Officials also tell Action News that 80 fire companies from 5 counties helped extinguish the blaze.
The fire broke out at 4:53 p.m., at an unoccupied building at the Riverwalk at Millenium apartments, a $51 million upscale apartment complex. The fire spread rapidly and destroyed the building.
The fire spread to two occupied buildings. It was finally called under control at 10:30 p.m, over five and a half hours later.
In all, five apartment buildings were damaged - three were destoryed. Engineers are assessing the damage of the two additional buildings, but say it is expected that all will be a total loss, in excess of $100-million.
The Red Cross tells Action News 375 people have been displaced.
Hours after it began, the fire continued to burn intensely. Even as hundreds of firefighters fought to bring it under control, they had to call for more help.
"We're calling in additional fire companies from the outskirts of Montgomery County to try and relieve some of our people," Thomas Sullivan of Montgomery County Emergency Management said during the blaze.
At least 20 fire companies helped fight the blaze.
Residents told of harrowing ordeals trying to get out.
"Pretty chaotic; it was pretty serious," resident Matt Davis said.
"They banged on the door, ran out. I lost my cat, couldn't go back," one resident told Action News.
Hundreds of residents, some of them in tears, watched as their homes went down in flames along with just about everything they own.
"I ran out with some photo albums; by the time we went out, there was already soot falling from our buildings," resident Jennifer Stoli said.
Resident Shukla Chandra Kant was only able to take his passport and the clothes on his back.
Each passing minute created more anxiety.
"It's surreal. People are just in shock; they don't know what to do," resident Hope Raitt said.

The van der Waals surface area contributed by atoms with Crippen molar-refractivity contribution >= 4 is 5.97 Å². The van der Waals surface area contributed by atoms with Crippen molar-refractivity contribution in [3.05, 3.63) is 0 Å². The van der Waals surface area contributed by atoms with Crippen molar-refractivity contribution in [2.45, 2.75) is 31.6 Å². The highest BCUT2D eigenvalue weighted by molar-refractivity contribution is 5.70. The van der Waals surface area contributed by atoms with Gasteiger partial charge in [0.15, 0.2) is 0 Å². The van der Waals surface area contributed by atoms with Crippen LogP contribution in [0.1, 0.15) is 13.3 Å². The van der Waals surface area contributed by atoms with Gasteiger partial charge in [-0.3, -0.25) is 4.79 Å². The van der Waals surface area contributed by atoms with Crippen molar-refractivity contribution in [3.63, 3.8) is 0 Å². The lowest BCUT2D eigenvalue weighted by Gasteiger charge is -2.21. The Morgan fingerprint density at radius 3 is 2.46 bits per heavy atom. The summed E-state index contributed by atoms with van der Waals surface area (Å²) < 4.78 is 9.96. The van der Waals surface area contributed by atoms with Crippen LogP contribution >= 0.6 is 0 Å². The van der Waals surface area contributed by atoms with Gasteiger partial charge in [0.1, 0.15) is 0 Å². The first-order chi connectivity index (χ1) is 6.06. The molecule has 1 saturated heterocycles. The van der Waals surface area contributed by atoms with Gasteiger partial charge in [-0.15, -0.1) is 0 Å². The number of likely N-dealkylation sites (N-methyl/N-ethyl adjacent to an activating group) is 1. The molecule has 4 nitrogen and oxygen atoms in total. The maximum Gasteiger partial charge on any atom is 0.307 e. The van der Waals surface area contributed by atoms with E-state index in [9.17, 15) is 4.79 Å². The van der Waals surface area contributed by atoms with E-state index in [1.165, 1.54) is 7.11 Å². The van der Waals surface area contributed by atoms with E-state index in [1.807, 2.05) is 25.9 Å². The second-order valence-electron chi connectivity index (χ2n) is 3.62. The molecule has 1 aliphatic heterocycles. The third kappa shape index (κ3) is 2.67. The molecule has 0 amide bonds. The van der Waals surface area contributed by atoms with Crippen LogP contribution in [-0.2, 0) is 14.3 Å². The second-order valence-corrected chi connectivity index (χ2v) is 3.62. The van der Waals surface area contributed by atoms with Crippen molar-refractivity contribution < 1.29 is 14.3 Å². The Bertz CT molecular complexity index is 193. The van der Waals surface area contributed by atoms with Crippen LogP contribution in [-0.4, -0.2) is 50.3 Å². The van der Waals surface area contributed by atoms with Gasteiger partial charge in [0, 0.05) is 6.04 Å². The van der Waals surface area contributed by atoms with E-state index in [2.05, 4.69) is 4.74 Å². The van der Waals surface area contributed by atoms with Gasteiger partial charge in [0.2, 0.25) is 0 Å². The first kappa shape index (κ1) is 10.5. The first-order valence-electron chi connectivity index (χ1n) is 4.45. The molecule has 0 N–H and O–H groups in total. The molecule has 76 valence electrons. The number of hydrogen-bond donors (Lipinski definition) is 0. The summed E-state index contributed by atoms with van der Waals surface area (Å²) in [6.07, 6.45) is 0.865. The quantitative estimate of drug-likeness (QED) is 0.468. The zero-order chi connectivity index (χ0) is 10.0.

It was an emotional scene in the haze of smoke.
Residents were in tears.
Many made frantic calls on cell phones.
"It's like it's happening to somebody else; tomorrow, I'll be freaking out," resident Ray Muller said.
The main concern for many was their pets.
The Riverwalk at Millenium allows animals, so many people arrived home from work only to learn their pets may be trapped.
Jeff Batz worried for hours before finally reuniting with his poodle Teddy.
"I feel bad for everyone who lost everything they had," Jeff said.
Another resident, Negin Naraghi, was relieved when she saw firefighters had rescued her dog, Annie.
"Oh my God, I'm so happy right now, but I feel so bad for all the people that lost animals today," Negin said. A number of people like Elyssa Rosenberg did lose their pets.
"I was at work and got a call from some friends, so I came home, and couldn't even see it before I hear that back building is gone," Elyssa told Action News.
Sadly, as the night progressed, the extent of the devastation was realized, unleashing a roller coaster of emotion.
"You see the devastation and it's very upsetting; you see people who are hysterical and you want to comfort them…it's a rollercoaster," resident Denise Painter said.
Displaced residents were bused to the Spring Mill Fire Company.
The Red Cross handed out food and water and began providing temporary shelter.
Dave Tachna says he's lost everything.
"You just hope for the best and unfortunately it is what is, good new is I got everybody out," Dave said.
Officials say the buildings did have firewalls and fire calking; they are still wondering why the flames went up so quickly.
The Red Cross says the apartment complex owner is putting displaced residents in hotels. Action News is told the SPCA is working to find shelter for animals.
An assistance center is being opened Thursday for victims of the fire.
It will be located at the Spring Mill Fire Company at 1210 East Hector Street in Conshohocken from 2:00 to 8:00 p.m.
Residents needing help will need to bring the following information: a contact phone number, Social Security number, annual household gross income, address of the damaged property, and insurance information.